At The Three Cultures Summit on Climate Change, What Scientists Want to Learn From Social Scientists
I'm spending the weekend in Oregon at an outpost on the edge of the Columbia River Valley. I'm in town for a unique three cultures summit on climate change, a workshop that brings together scientists, social scientists, philosophers, poets, and artists to discuss strategies and methods for public engagement and communication.
This afternoon we broke into separate disciplinary groups and embarked on a short hike to reflect on what we would like to learn from the other disciplines. When we returned, I jotted down the following notes on what scientists said they would most like to learn or know from social scientists. Here's what they said:
Practical specific applications of framing
Data on different values of different segments of society regarding climate change
How to get policy makers to listen.
Establish an ongoing formal dialogue and partnership with social scientists on sustainability and science.
How to listen effectively given a diversity of social values (communication should be a 2 way street)
Guidance on where to best target our efforts i.e. which segments of the public?
How to communicate through social networks
Help with understanding the practical limits of effective advocacy.
Studies of the culture of science.
Swipe right to make the connections that could change your career.
Swipe right. Match. Meet over coffee or set up a call.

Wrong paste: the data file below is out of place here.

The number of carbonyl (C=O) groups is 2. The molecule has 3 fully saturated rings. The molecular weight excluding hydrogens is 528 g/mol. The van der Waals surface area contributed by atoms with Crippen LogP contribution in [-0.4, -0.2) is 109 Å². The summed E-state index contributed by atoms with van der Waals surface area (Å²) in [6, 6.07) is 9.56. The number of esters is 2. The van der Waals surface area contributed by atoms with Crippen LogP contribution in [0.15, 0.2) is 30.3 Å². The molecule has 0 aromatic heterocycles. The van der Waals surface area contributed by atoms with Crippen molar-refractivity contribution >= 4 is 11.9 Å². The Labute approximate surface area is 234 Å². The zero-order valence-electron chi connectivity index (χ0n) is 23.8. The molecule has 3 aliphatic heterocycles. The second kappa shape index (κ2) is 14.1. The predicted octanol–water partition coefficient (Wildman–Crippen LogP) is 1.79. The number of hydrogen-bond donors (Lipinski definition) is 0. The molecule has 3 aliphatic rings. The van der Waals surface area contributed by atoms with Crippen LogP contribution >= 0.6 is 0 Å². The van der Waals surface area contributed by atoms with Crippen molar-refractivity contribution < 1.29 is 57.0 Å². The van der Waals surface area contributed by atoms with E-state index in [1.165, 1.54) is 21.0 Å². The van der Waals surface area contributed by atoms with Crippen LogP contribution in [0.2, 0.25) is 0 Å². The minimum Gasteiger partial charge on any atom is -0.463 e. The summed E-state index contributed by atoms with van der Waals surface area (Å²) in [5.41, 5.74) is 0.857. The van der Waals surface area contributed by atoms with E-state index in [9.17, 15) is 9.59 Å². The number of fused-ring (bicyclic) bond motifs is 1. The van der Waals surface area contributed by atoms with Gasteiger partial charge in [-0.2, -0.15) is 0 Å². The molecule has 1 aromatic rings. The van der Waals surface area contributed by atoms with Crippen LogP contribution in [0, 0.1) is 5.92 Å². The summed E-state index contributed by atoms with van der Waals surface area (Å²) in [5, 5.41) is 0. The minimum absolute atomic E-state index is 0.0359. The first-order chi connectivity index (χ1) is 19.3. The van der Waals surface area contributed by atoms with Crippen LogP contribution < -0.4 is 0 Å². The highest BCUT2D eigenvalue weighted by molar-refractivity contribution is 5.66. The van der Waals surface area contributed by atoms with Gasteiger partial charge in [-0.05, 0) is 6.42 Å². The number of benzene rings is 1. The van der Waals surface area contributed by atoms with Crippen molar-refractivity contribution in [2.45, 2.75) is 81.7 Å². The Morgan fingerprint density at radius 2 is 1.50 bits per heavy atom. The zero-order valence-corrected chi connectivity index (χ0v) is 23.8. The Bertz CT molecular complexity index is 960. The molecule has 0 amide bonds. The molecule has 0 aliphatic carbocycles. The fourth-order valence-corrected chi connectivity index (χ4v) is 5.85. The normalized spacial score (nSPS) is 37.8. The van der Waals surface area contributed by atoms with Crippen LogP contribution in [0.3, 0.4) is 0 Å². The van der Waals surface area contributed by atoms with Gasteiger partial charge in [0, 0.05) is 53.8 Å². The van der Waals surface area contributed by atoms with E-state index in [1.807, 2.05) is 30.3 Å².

No, we aren't talking about Tinder. Introducing Shapr, a free app that helps people with synergistic professional goals and skill sets easily meet and collaborate.
The legacy of Felix Dzerzhinsky, who led Soviet secret police in the "Red Terror," still confounds Russia.
- Felix Dzerzhinsky led the Cheka, Soviet Union's first secret police.
- The Cheka was infamous for executing thousands during the Red Terror of 1918.
- The Cheka later became the KGB, the spy organization where Russia's President Putin served for years.
She met mere mortals with and without the Vatican's approval.
- For centuries, the Virgin Mary has appeared to the faithful, requesting devotion and promising comfort.
- These maps show the geography of Marian apparitions – the handful approved by the Vatican, and many others.
- Historically, Europe is where most apparitions have been reported, but the U.S. is pretty fertile ground too.
Research by neuroscientists at MIT's Picower Institute for Learning and Memory helps explain how the brain regulates arousal.
The big day has come: You are taking your road test to get your driver's license. As you start your mom's car with a stern-faced evaluator in the passenger seat, you know you'll need to be alert but not so excited that you make mistakes. Even if you are simultaneously sleep-deprived and full of nervous energy, you need your brain to moderate your level of arousal so that you do your best.
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